United States District Court, E.D. Kentucky, Central Division, Lexington
MEMORANDUM OPINION AND ORDER
M. HOOD SENIOR U.S. DISTRICT JUDGE.
matter is before the Court on Defendant Eli Mae Holley's
(“Holley”) Motion to Conduct Emergency Hearing
Pursuant to “MVRA” 18 U.S.C. 3664. [DE 919].
Having reviewed Holley's motion, it is apparent that she
seeks a modification of her restitution.
November 11, 2018, Holley moved for an emergency hearing and
requested the Court to modify her court-ordered restitution
in accordance with her current financial situation. [DE 919].
Upon the Court's order, [DE 930], the United States
responded in opposition to Holley's motion. [DE 940].
Holley having replied, [DE 945], this matter is now ripe for
reasons that follow, Holley's motion for an emergency
hearing and/or modification of her court-ordered restitution
Factual and Procedural Background
August 15, 2012, Holley was indicted for wire fraud in
violation of 18 U.S.C. § 1343. [DE 43]. On December 4,
2013, Holley pleaded guilty without a plea agreement. [DE
331]. This Court, on April 7, 2015, entered an amended
judgment sentencing Holley to 36 months confinement followed
by 3 years supervised release. [DE 777]. In addition, the
Court ordered Holley, held jointly and severally with several
co-defendants, to pay restitution to numerous victims in the
amount of $1, 807, 517.06 with daily interest accruing.
[Id. at 6-7, PageID #6887-88; [DE 798 at 49, PageID
#7266]. No. monthly restitution payment amount was set at the
time of sentencing. [DE 940-2 at 1, PageID #8092].
her supervised release in the on December 1, 2017. On
December 12, 2017, Holley refused to sign a waiver to set a
monthly payment in any amount for her restitution. [DE 940-2
at 1, PageID #8092]. This Court approved the U.S. Probation
Office's report on Holley, indicating that she was not in
compliance because she had failed to pay restitution,
allowing Ms. Holley's restitution payments be held in
abeyance until her disability claim is either approved or she
secures full time employment. [DE 881]. On April 18, 2018,
the Northern District of Georgia accepted transfer of Ms.
Holley's supervised release. [DE 885].
September 10, 2018, Holley came before the Honorably Steve C.
Jones, district judge for the Northern District of Georgia
for a Revocation of Supervised Release hearing. [DE 940-3].
That Court found that Holley had not violated the conditions
of her supervised release because she had been making
payments through the Treasury Offset Program. [Id.].
As of February 4, 2019, Holley has paid $1, 482.39 towards
her restitution obligation, all of which was obtained by
either the Inmate Financial Responsibility Program or the
Treasury Offset Program. [DE 940-6, PageID #8109].
to December 2018, Holley had lived in extended stay hotels,
which cost approximately $700-900 per month. [DE 940-4 at 2,
PageID #8096]. Holley has since moved into an apartment with
her son, who is disabled. [Id.]. She reported that
rent is $1, 100 per month. [Id.]. Holley has now
moved the Court to modify her restitution to account for her
current financial situation. [DE 919].
argues that she is entitled to a modification of her
restitution, demanding an “emergency hearing” in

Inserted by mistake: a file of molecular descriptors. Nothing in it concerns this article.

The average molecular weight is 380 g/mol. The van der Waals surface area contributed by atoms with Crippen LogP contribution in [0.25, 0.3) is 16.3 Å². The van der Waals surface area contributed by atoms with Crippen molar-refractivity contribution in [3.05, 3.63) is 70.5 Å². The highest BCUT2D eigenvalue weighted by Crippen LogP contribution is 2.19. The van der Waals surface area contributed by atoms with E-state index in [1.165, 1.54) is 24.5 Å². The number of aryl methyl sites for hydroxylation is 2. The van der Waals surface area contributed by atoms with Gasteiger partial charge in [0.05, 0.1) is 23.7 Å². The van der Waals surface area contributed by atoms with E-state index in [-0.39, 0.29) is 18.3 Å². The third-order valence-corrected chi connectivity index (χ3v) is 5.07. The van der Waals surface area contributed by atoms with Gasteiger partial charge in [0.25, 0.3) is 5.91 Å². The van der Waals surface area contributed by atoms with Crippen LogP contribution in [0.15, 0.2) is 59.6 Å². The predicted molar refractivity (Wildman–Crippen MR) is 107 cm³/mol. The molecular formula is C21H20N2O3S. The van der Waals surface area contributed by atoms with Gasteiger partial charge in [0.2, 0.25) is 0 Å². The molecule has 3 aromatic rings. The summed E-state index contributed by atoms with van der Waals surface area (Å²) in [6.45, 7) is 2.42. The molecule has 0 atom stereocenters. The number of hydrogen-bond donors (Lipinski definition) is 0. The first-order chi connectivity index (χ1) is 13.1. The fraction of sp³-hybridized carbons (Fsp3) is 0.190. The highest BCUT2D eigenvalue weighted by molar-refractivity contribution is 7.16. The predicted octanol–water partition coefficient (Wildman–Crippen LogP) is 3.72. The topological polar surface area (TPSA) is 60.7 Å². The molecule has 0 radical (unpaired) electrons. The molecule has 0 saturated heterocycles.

order that the Court might consider her current financial
circumstances and refashion her restitution. [DE 919].
Specifically, she urges the Court to take into consideration
the fact that she is currently disabled, and the Treasury
Offset Program is deducting $117.00 from the $864.00 per
month she receives from the Social Security Administration.
[Id. at 2, PageID #7981]. She takes particular issue
with the fact that the judgment states that restitution
became “due immediately.” [Id.].
response, the United States argues that no adjustment is
required on a judgment that imposes liability “due
immediately.” [DE 940]. Moreover, the United States
states that even if adjustment is considered the payment
schedule does not prevent the government from further
collection action. [DE 940 at 5-6, PageID #8086-87]. Finally,
the United States contends that Holley has failed to provide
any support upon which to base any material determination,
let alone a reduction. [DE 940 at 6-8, PageID #8087-8089].
extent Holley attacks the Court's restitution order, her
motion must necessarily fail. Under the Mandatory Victim
Restitution Act (the “MVRA”), 18 U.S.C. §
3663A, this Court must order a defendant to pay restitution
to a victim of certain offenses, including any offenses under
Title 18 of the United States Code. 18 U.S.C. §
3663A(a)(1). Restitution orders issued under the MVRA are to
be enforced pursuant to the provisions of 18 U.S.C. §
3664. See 18 U.S.C. § 3663A(d). Section 3664
does not allow a court to consider a defendant's ability
to pay when setting the amount of restitution; rather, the
amount must be set at the full amount of the victims'
losses. 18 U.S.C. § 3664(f)(1)(A). Thus, Holley's
argument that the Court should have considered her ability to
pay when setting restitution is wholly without merit.
the Court did not set a restitution payment schedule, thus it
cannot modify or reduce a non-existent payment schedule, as
Holley requests. The court in setting a payment schedule for
the restitution should consider: (1) the defendants'
financial resources and assets; (2) defendants' projected
future cash flow; and (3) defendants' financial
obligations. 18 U.S.C. § 3664(f)(2). If the court finds
multiple defendants culpable for the “loss of a victim,
the court may make each defendant liable for payment of the
full amount of restitution or may apportion liability among
the defendants to reflect the level of contribution to the
victim's loss and ...